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In June, a judge in Wake County Superior Court ruled that the state’s prison system was likely unconstitutional. In July, he ruled that the state “failed to comply with the court’s directions in several meaningful ways.”
Now, Judge Vinston Rozier Jr. is weighing whether to hold the state in contempt of court for failing to comply with his orders.
Plaintiffs in the case, represented by a coalition of five North Carolina-based civil rights groups, argued in Friday’s hearing that the state is not following the judge’s orders and that the time has come for the court to use its authority to force the state to act. Without the court’s oversight, the state will not solve the problems identified in the litigation, according to Whitley Carpenter, one of the plaintiffs’ lawyers and the criminal justice staff attorney at Forward Justice.
“In the context of this litigation, (the defendants) have shown that they cannot be trusted to consistently tell the truth or do the right thing as it relates to the health of incarcerated people in our North Carolina prisons during the COVID pandemic without further intervention,” Carpenter said.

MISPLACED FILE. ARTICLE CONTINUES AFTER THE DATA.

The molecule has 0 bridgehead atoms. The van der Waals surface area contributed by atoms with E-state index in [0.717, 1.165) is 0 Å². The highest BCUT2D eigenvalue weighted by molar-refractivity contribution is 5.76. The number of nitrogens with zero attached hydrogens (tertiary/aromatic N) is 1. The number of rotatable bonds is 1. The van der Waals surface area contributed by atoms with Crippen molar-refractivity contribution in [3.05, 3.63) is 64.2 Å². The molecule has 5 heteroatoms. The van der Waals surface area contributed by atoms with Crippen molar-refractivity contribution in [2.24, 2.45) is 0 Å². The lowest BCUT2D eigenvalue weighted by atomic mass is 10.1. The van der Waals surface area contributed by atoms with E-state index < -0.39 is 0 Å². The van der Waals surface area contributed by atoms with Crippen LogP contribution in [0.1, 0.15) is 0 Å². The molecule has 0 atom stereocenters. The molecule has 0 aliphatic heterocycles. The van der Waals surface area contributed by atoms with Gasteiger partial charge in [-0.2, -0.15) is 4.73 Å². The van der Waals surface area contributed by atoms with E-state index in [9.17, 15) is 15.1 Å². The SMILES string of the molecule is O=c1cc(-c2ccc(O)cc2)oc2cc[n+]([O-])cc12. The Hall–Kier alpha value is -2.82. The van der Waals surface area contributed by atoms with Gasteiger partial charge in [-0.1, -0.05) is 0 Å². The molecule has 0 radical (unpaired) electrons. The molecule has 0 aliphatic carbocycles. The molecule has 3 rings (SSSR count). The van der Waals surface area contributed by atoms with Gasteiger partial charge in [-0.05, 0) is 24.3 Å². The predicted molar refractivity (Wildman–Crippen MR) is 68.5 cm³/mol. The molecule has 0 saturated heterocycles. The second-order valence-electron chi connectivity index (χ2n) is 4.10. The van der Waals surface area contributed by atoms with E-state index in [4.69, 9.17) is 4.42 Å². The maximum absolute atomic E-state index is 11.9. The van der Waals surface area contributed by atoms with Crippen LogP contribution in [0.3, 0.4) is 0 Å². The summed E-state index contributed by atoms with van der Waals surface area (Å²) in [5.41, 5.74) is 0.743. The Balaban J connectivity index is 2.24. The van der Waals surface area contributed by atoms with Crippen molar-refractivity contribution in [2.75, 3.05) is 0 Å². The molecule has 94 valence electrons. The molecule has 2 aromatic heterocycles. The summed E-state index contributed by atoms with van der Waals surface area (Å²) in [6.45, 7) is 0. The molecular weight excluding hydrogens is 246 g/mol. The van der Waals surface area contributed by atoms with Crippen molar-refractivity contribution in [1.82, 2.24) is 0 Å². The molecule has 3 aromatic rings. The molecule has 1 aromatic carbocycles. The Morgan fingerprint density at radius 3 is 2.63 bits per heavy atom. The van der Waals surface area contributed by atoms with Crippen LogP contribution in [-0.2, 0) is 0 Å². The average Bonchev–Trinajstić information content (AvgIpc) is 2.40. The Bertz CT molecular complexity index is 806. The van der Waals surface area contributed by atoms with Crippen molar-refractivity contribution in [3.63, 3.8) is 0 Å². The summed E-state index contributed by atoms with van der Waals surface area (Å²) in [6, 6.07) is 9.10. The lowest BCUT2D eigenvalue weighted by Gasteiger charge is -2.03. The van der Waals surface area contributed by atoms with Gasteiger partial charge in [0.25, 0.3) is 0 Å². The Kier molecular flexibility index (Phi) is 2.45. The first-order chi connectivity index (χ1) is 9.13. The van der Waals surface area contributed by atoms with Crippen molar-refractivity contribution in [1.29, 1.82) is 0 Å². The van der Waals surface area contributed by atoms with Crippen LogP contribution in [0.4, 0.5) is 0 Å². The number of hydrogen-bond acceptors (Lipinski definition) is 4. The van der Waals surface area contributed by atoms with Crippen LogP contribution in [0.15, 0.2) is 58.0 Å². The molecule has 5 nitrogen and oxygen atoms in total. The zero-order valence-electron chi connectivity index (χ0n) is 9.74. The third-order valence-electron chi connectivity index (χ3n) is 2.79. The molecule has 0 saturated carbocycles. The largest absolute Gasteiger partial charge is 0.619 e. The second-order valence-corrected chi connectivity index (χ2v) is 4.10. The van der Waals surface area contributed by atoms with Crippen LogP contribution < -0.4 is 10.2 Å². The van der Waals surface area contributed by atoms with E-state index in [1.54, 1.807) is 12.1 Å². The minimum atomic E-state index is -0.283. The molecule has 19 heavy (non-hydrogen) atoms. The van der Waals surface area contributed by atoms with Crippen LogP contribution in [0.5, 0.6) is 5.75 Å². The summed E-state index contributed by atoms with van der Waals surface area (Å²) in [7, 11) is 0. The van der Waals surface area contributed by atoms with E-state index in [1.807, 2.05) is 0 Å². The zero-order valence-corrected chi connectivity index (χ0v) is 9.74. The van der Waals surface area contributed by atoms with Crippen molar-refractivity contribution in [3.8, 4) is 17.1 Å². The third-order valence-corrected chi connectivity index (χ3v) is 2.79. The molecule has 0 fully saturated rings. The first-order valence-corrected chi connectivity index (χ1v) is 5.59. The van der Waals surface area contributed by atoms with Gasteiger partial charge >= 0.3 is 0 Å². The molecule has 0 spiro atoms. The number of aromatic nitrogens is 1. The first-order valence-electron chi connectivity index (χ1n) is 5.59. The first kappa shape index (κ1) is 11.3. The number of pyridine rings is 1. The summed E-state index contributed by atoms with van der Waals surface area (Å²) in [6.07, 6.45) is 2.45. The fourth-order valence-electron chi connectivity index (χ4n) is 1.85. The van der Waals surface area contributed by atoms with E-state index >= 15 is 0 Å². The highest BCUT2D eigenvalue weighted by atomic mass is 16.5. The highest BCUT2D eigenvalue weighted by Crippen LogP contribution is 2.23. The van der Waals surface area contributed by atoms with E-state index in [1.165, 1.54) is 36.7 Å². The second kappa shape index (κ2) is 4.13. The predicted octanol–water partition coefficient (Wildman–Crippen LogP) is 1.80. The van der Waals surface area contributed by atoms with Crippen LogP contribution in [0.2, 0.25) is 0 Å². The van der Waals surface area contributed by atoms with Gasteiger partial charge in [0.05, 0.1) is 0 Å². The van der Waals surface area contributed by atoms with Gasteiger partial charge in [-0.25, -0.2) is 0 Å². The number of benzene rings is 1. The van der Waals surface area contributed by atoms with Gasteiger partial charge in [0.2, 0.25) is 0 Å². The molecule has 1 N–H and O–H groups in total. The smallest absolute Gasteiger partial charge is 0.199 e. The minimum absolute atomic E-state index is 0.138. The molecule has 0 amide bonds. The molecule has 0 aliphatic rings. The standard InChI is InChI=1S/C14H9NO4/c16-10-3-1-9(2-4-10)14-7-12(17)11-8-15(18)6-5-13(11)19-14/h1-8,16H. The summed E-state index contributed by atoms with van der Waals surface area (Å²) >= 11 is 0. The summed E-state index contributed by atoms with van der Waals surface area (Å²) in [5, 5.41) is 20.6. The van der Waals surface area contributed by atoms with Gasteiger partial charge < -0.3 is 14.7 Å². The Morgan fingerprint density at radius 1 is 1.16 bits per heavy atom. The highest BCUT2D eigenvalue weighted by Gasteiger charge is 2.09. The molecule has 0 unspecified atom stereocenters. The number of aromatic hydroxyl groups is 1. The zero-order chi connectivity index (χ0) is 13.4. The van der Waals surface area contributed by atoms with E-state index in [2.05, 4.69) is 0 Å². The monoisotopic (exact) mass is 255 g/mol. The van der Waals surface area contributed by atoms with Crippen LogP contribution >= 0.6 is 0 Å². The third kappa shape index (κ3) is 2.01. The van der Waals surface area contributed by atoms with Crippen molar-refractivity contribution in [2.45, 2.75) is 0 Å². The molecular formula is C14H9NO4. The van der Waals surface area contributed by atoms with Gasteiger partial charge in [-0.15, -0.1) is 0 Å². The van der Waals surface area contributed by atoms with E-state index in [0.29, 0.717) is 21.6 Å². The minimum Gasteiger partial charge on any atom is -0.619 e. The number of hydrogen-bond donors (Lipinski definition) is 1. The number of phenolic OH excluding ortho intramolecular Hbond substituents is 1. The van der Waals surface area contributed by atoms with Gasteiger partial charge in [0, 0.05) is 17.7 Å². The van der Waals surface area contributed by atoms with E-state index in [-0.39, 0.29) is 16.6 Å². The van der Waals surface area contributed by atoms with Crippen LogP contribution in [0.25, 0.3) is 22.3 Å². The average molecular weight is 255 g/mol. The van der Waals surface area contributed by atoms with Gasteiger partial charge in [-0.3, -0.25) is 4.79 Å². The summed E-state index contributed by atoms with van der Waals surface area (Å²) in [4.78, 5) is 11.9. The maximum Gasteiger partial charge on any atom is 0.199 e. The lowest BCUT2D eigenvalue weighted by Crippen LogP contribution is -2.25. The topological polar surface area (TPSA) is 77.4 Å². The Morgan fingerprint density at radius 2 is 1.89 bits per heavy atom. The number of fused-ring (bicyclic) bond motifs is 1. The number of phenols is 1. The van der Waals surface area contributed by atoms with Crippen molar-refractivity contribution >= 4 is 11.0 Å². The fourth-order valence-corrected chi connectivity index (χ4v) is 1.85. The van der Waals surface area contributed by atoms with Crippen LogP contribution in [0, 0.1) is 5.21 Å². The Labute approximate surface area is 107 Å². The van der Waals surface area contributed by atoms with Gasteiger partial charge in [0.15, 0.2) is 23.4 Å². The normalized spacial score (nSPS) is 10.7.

Carpenter and her co-counsel, Elizabeth Simpson, the associate director at Emancipate NC, alleged that the state has continued transfers, failed to release a significant number of people from prison, punished people who become ill with COVID-19 and retaliated against people who speak out against the conditions in the prisons.
The defendants in the case — including the Department of Public Safety which oversees the state’s prison system, Gov. Roy Cooper and the parole commission — flatly objected to the plaintiffs’ arguments on all fronts.
The state, represented by Orlando Rodriguez, an assistant attorney general at the N.C. Department of Justice, argued that the court’s previous orders gave the state permission to release people from prison at higher rates but did not actually mandate that specific actions needed to be taken.
“We also take quite seriously the very pointed accusations and allegations of dishonesty, lying, manipulating numbers that were just presented to the court,” Rodriguez said.
He called the allegations offensive and asked Rozier to weigh statements made by prison staff against those made by people who are, or were recently, incarcerated.
Now, Rozier needs to weigh the facts and his authority to change the requirements in his earlier rulings, which the state has said it is appealing.
“What happens behind these prison walls …”